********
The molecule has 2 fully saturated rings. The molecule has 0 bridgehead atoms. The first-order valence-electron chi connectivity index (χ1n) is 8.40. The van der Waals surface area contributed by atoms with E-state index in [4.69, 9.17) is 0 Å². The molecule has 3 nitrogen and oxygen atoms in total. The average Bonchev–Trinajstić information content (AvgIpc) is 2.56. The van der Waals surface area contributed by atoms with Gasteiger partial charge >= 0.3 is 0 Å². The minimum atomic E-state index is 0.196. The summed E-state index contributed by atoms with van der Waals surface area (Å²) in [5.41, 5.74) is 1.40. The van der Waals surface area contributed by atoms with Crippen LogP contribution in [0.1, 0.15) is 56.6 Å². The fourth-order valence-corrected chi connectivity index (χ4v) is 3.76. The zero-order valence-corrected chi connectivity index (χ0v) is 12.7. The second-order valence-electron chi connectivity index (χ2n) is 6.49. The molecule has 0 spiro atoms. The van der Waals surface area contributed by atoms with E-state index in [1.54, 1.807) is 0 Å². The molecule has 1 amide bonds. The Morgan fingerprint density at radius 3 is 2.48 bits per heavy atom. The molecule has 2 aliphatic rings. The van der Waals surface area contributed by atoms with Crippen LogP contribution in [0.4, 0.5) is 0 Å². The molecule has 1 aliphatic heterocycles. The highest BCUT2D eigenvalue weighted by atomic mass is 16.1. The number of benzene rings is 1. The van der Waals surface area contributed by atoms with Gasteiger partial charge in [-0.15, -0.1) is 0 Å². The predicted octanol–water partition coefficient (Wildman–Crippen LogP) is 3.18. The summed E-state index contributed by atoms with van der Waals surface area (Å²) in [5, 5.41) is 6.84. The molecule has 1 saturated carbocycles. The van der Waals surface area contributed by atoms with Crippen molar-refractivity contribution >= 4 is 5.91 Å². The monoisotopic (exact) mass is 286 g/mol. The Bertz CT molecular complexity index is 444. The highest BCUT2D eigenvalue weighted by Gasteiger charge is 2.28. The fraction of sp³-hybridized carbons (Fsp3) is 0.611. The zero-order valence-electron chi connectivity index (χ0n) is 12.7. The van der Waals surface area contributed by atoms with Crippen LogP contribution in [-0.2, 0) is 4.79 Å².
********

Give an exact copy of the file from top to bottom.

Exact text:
The molecule has 2 fully saturated rings. The molecule has 0 bridgehead atoms. The first-order valence-electron chi connectivity index (χ1n) is 8.40. The van der Waals surface area contributed by atoms with E-state index in [4.69, 9.17) is 0 Å². The molecule has 3 nitrogen and oxygen atoms in total. The average Bonchev–Trinajstić information content (AvgIpc) is 2.56. The van der Waals surface area contributed by atoms with Gasteiger partial charge >= 0.3 is 0 Å². The minimum atomic E-state index is 0.196. The summed E-state index contributed by atoms with van der Waals surface area (Å²) in [5.41, 5.74) is 1.40. The van der Waals surface area contributed by atoms with Crippen LogP contribution in [0.1, 0.15) is 56.6 Å². The fourth-order valence-corrected chi connectivity index (χ4v) is 3.76. The zero-order valence-corrected chi connectivity index (χ0v) is 12.7. The second-order valence-electron chi connectivity index (χ2n) is 6.49. The molecule has 0 spiro atoms. The van der Waals surface area contributed by atoms with E-state index in [1.54, 1.807) is 0 Å². The molecule has 1 amide bonds. The Morgan fingerprint density at radius 3 is 2.48 bits per heavy atom. The molecule has 2 aliphatic rings. The van der Waals surface area contributed by atoms with Crippen LogP contribution in [0.4, 0.5) is 0 Å². The molecule has 1 aliphatic heterocycles. The highest BCUT2D eigenvalue weighted by atomic mass is 16.1. The number of benzene rings is 1. The van der Waals surface area contributed by atoms with Gasteiger partial charge in [-0.15, -0.1) is 0 Å². The predicted octanol–water partition coefficient (Wildman–Crippen LogP) is 3.18. The summed E-state index contributed by atoms with van der Waals surface area (Å²) in [5, 5.41) is 6.84. The molecule has 1 saturated carbocycles. The van der Waals surface area contributed by atoms with Crippen molar-refractivity contribution >= 4 is 5.91 Å². The monoisotopic (exact) mass is 286 g/mol. The Bertz CT molecular complexity index is 444. The highest BCUT2D eigenvalue weighted by Gasteiger charge is 2.28. The fraction of sp³-hybridized carbons (Fsp3) is 0.611. The zero-order valence-electron chi connectivity index (χ0n) is 12.7. The van der Waals surface area contributed by atoms with Crippen LogP contribution in [-0.2, 0) is 4.79 Å².